According to the bike in question you have to ride that way and a good working CRT bike you can get the chassis and do what the prototype boys do if you get everything dialled in. It's understanding what way the bike needs to be ridden is the biggest thing and then adapting your style to suit that.

Crash.net:
Once you went on the ART bike at the end of the year, how disappointing was it not to get a clear run at a race weekend?

Michael Laverty:
At Aragon I was knocked off, at Sepang I jumped the start, Australia we had the pit stops and Japan we had no practice. I arrived at Valencia and thought that we'd have a crack at it but it was the worst weekend on the ART. For whatever reason the bike didn't work and it was either chattering or wheel spinning and I was fighting it all weekend.

I struggled like hell all weekend and then got on the PBM bike on Monday and went a second quicker and consistently faster than I had been going all weekend. That was my only clear weekend and I really struggled to make the bike work better. I never really got a crack on it and when I was fast on the ART, like at Aragon on the first weekend with it, I had potential for points and the same in Sepang and Australia but bad luck and circumstances [worked against us].

One of the nicest things was rocking up to Valencia and having the upgrades for the PBM and actually seeing that the potential that I said we had at the start of the year was now apparent. The upgrades were electronic and the chassis was pretty much the same as what Damo [Cudlin] had on Sunday and it was way easier to stop and didn't wheelie as much and I could ride it so much more aggressively. I said from the word go that the bike didn't stop and that it made it difficult for but on the Monday I thought, 'Whoa, this is a different bike to ride,' and I had a good test on it.

I did similar laps on the last day as Espargaro's best Aprilia laps so could get the most out of it and it was working well. You could say then that if you gave me ten more horsepower that I would be going a second a lap faster and it would have put me in the back of the top ten territory. I was really happy with how it was going and that was the first time that I felt that I could ride it aggressively and rear wheel steer. It was working good for me and I was on a good rhythm on it.

It's frustrating as hell in one way thinking 'why couldn't we have this five months ago?' But in another it was good to see light at the end of the tunnel and that once we got those upgrades it was nice and gave us some fresh impetus that if we continue with the PBM bike for 2014 that we can turn it around and hopefully chase after the Ioda team and the Blusens team who will still be on CRT spec bikes, whereas those Production Honda and Production Yamaha bikes will be very strong.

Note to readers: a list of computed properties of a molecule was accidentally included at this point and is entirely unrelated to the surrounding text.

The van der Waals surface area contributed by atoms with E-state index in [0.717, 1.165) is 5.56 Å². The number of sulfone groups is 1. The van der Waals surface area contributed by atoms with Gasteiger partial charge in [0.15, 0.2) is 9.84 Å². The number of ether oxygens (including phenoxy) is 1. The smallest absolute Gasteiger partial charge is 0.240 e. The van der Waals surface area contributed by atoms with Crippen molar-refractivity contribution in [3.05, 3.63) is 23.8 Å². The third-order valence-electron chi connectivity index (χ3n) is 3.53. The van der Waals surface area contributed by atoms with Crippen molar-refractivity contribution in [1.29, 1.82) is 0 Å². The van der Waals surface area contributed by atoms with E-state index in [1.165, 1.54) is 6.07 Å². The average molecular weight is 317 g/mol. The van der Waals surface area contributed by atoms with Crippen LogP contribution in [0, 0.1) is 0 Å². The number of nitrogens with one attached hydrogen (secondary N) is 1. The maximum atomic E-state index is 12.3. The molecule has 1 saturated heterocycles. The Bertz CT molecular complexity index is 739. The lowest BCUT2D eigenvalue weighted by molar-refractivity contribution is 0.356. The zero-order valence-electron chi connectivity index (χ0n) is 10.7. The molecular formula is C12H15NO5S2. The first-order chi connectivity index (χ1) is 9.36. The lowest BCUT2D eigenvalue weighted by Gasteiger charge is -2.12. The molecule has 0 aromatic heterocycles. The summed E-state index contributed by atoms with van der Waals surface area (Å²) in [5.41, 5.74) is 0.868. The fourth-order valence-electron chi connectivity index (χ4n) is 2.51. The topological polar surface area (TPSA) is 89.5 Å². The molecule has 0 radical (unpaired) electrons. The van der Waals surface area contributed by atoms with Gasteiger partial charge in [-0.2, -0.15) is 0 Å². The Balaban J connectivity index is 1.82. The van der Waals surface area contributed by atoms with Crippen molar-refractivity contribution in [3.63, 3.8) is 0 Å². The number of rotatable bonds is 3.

The Production Yamaha that Espargaro and Edwards got for the test was basically Bradley Smith's semi-factory Yamaha will be difficult but the target is to take it to 1.5-2s off next year. This year I was 2.5-3s off no matter what we did so next year we want to take it to 1.5s and if we can do that we'll be in the race.

When I rode Espargaro's 2014 ART, I got 12 laps on the Wednesday, and I think that the speed trap speeds were only a couple of miles an hour slower than the Production Honda but with our engines from this year it was 6 or 7 mph. I think that if Aprilia give us the Spec 4 from the start of the year we won't be too far away but we're hoping for a Spec 5 and that may not arrive until June, we're not sure but it might be quite late, before we get the pneumatic valves and stuff.

So we'll still be at a horsepower deficit but if we can improve the chassis and electronics and hopefully Aprilia give us some more horsepower than I think that we could be quite good. At the moment it's still up in the air because we could still be riding ARTs and that decision is still to be made.

Crash.net:
Is the full ART bike still an option on the table?

Michael Laverty:
Definitely it's still an option. As of last week Aprilia asked us to put a proposal to them for what we would need to run it. Basically we came up with the numbers for what it would take for us to the run the PBM and it went back to Aprilia so the ball is in their course.

Personally I see it that Ioda will run the ARTs with Camier and Petrucci and we'll run the PBMs with Aprilia engines. I think that could have already happened but I could be wrong and Aprilia might turn around and say that they could do as we are asking. That would probably give us the 2013 chassis but I would maybe prefer it if was the PBM chassis.

I don't think that there is anything wrong with our chassis. The weight distribution is can be improved and the electronics but if we fix those and we bolt in the latest Aprilia engine I think that we would have a bike every bit as good as the ART and possibly even better. I'm hoping that we can continue with our project and Aprilia will up their game with the engines and that would be the ideal scenario for me.

Crash.net:
This was your first year on the world scene after ten years in the British or AMA Superbike paddocks. How did you find it adapting to the travel and a new paddock?

Michael Laverty:
I enjoyed the travel side of it and seeing new countries. Probably more so because Jodi was with me and she made me go to see things. Sometimes if we were there a day early we'd go see the local city so that was nice to see new places. It was nice to learn new tracks and meet a load of new people. You go in there with an open mind and don't get stressed with having a 30 hour journey to Australia. The whole thing was good and enjoyable and it was a hell of an experience.

I've no real negatives about it other than adjusting your mindset from being a potential winner to being a 15-20th place guy. That was the biggest change in mentality of not having a package that you could stand on the podium any given weekend but you just have to accept that. You're a much smaller fish than in the BSB paddock but you don't feel that because everyone makes you feel welcome and it's a friendly paddock and atmosphere.

There's obviously a language barrier that I don't quite have and I'd like to gain a bit more Spanish and Italian. English is the main language in the paddock but overall it's been good.

Crash.net:
Of the new tracks what was your favourite?

Michael Laverty:
Philip Island! I loved it and I'm looking forward going back next year. I know all the tracks now and there were quite a few that were good fun but everyone loves it. I was hoping that I would enjoy it and it didn't disappoint. It's a really enjoyable track to ride.